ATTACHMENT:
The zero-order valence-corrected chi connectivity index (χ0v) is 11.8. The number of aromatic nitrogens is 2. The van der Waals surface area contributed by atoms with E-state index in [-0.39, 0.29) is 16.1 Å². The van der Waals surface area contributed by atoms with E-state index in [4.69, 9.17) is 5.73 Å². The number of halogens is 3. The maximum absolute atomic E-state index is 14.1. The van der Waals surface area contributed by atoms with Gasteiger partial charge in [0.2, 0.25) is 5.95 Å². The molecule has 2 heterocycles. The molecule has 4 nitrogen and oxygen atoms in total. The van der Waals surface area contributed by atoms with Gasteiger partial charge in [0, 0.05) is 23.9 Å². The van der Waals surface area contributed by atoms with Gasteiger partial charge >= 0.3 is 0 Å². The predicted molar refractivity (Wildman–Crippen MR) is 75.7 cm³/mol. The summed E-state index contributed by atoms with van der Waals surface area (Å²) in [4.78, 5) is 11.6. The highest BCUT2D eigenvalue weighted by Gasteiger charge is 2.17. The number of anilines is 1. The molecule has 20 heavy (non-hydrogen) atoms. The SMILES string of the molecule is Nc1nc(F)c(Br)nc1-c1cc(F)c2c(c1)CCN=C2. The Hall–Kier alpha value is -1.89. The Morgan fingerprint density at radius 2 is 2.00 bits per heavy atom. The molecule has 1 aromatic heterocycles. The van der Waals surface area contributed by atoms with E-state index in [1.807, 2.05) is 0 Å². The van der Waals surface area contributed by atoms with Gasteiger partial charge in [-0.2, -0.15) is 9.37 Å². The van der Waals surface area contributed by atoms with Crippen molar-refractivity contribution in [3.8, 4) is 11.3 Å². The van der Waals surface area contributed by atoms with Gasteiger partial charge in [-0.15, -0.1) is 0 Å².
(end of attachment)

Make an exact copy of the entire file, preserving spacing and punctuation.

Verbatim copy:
The zero-order valence-corrected chi connectivity index (χ0v) is 11.8. The number of aromatic nitrogens is 2. The van der Waals surface area contributed by atoms with E-state index in [-0.39, 0.29) is 16.1 Å². The van der Waals surface area contributed by atoms with E-state index in [4.69, 9.17) is 5.73 Å². The number of halogens is 3. The maximum absolute atomic E-state index is 14.1. The van der Waals surface area contributed by atoms with Gasteiger partial charge in [0.2, 0.25) is 5.95 Å². The molecule has 2 heterocycles. The molecule has 4 nitrogen and oxygen atoms in total. The van der Waals surface area contributed by atoms with Gasteiger partial charge in [0, 0.05) is 23.9 Å². The van der Waals surface area contributed by atoms with Gasteiger partial charge >= 0.3 is 0 Å². The predicted molar refractivity (Wildman–Crippen MR) is 75.7 cm³/mol. The summed E-state index contributed by atoms with van der Waals surface area (Å²) in [4.78, 5) is 11.6. The highest BCUT2D eigenvalue weighted by Gasteiger charge is 2.17. The number of anilines is 1. The molecule has 20 heavy (non-hydrogen) atoms. The SMILES string of the molecule is Nc1nc(F)c(Br)nc1-c1cc(F)c2c(c1)CCN=C2. The Hall–Kier alpha value is -1.89. The Morgan fingerprint density at radius 2 is 2.00 bits per heavy atom. The molecule has 1 aromatic heterocycles. The van der Waals surface area contributed by atoms with E-state index in [1.807, 2.05) is 0 Å². The van der Waals surface area contributed by atoms with Gasteiger partial charge in [-0.2, -0.15) is 9.37 Å². The van der Waals surface area contributed by atoms with Crippen molar-refractivity contribution in [3.8, 4) is 11.3 Å². The van der Waals surface area contributed by atoms with Gasteiger partial charge in [-0.15, -0.1) is 0 Å².